Understanding a social-ecological system through stakeholder dialogue

Never doubt that a small group of thoughtful, committed citizens can change the world;

indeed, it’s the only thing that ever has.” 

Margaret Mead


As a former master’s student at Stockholm Resilience Centre I am very fortunate to continue to indulge in my interest in water governance and participatory research methods within AQUACROSS. The overarching aim is to increase knowledge about assessments and management of aquatic biodiversity and ecosystem services (ES). This EU encompassing project consists of eight case studies and we are, together with Höör municipality, engaged in the case of Rönneå catchment area in Southern Sweden.

Concerning the case of Rönneå, we are interested in how social (e.g. water governance) and ecological (e.g. species interactions) processes might influence and co-create ES. Palomo et al., (2016) conceptual model has been inspirational for us, as it takes a step away from considering ES as “gifts from nature” by distinguishing the social-ecological interplay and its effect on ES supply. In this study, we are interested in how the social-ecological context might affect ES interaction (trade-offs, synergies and one-directional) and possible connections to the resilience principles. The research design emphasizes participatory methods, as people within the system have life-long experience and insights on the complex dynamics of Rönneå catchment area.


Figure 1 shows the conceptual model from Palomo et al., (2016) that highlights the social-ecological co-production of ES, trade-offs, and the connection to quality, quantity, resilience, equity and human well-being.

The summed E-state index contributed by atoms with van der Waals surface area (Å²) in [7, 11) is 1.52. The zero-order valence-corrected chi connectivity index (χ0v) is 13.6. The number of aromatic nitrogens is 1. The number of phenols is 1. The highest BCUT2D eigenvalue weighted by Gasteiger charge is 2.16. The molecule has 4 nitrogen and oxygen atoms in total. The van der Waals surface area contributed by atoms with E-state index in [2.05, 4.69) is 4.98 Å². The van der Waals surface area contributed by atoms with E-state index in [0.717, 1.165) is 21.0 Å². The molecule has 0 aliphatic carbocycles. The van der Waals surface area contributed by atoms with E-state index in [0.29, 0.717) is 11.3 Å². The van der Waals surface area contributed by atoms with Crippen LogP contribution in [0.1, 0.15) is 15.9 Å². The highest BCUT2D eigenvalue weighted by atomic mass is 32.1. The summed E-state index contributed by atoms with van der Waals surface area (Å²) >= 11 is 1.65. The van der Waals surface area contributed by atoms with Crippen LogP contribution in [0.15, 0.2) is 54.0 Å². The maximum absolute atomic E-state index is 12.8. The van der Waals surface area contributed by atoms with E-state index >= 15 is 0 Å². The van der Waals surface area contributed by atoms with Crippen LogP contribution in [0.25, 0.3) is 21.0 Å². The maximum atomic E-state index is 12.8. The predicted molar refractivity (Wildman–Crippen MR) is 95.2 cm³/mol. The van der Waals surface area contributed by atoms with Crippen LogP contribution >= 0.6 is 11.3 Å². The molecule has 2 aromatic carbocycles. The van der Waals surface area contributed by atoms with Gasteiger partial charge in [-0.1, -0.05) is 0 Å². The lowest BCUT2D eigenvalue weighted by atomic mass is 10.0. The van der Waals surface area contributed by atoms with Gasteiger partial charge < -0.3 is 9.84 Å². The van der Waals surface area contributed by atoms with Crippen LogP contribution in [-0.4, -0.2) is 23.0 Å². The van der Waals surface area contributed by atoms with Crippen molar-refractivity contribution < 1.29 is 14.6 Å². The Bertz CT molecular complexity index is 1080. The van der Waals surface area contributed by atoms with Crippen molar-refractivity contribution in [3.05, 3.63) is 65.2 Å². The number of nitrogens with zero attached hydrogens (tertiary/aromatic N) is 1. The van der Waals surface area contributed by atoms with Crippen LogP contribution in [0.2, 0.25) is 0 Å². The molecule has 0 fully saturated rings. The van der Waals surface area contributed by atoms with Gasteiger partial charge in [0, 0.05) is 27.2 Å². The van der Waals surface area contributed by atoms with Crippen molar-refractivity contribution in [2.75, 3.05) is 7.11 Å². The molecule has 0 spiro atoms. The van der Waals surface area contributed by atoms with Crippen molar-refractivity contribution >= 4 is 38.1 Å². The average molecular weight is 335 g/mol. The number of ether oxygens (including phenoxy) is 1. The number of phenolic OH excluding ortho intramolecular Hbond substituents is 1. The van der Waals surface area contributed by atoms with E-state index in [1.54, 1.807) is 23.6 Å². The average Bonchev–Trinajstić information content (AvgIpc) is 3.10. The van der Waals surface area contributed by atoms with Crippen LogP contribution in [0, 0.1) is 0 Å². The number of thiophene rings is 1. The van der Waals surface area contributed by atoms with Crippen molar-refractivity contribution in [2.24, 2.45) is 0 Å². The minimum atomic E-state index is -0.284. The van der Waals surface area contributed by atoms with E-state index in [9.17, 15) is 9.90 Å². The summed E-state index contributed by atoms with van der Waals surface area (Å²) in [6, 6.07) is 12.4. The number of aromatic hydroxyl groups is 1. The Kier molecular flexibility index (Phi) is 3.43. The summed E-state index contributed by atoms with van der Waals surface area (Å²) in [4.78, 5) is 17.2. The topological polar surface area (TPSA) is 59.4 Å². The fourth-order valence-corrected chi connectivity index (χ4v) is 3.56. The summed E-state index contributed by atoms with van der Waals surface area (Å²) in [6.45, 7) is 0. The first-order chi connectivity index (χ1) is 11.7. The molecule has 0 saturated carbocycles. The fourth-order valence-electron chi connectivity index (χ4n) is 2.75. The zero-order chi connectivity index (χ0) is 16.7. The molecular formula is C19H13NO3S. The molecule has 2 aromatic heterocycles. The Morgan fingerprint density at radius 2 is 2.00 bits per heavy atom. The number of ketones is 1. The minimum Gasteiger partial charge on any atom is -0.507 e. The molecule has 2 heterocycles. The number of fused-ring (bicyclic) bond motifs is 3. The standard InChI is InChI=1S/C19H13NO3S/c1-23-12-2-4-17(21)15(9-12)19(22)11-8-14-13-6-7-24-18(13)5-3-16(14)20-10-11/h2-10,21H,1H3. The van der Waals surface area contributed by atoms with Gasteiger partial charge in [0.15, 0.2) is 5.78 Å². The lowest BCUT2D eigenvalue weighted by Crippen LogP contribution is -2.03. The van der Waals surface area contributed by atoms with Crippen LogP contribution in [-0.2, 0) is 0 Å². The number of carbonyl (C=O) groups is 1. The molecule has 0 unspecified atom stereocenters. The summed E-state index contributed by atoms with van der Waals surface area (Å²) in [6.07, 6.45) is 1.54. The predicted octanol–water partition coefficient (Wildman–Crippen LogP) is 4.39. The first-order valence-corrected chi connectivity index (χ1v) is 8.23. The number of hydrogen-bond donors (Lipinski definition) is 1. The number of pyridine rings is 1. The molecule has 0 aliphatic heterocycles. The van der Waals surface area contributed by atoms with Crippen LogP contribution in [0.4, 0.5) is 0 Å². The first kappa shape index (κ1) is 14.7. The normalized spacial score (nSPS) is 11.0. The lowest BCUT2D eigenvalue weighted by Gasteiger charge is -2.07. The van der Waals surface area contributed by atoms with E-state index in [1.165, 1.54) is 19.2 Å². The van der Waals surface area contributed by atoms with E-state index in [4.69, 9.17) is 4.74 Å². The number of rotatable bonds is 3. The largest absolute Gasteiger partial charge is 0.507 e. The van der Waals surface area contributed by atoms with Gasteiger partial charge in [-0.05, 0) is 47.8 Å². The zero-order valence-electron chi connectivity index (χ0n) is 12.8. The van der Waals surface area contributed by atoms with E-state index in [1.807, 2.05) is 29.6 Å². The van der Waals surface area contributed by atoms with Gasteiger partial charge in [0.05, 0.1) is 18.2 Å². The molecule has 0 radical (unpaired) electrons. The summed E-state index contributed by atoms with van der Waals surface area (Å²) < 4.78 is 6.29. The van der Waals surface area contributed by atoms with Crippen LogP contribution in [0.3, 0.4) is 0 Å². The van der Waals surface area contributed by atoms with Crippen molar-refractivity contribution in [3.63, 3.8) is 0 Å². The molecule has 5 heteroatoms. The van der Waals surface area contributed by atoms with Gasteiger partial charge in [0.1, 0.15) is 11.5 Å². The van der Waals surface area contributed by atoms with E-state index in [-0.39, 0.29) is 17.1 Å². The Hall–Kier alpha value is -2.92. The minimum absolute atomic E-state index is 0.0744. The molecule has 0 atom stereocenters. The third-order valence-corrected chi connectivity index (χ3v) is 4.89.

I find participatory research methods intriguing as I am fascinated by people and their stories. In this study, three workshops with local stakeholders were conducted during the fall of 2016. The first two focused on a local perspective (municipality level). We brought together politicians and civil servants to discuss 1) co-production of ES, 2) how policy might affect ES supply and, 3) change that is needed to improve water governance and ES supply. For the participants, it was especially fruitful to create a dialogue between politicians and civil servants as they are dependent on each other but rarely find the occasion to discuss common issues. The workshop on a regional level included people from municipalities, water councils, county administrative boards, water authorities and, land-owners. As one might suspect, many different entry points, worldviews, perspectives in one room created fruitful discussions and co-created knowledge about the addressed topics.

Figure 2 Participants discussing at the workshops in Rönneå catchment area.

These workshops were enriching in so many ways. Many participants have spent their entire life in the area and told fascinating stories. Having experienced different time-periods in their life in Rönneå catchment area adds an interesting temporal dynamic, that provided us with a deeper understanding of our case. Another important aspect, for me, is the possibility of creating a stepping stone for collaboration. The diversity of stakeholders that met during the workshops creates a unique opportunity for future collaboration across borders. The most inspiring aspect throughout all workshops was the engagement that I saw among the stakeholders, and the will to create a more sustainable governance of aquatic ES.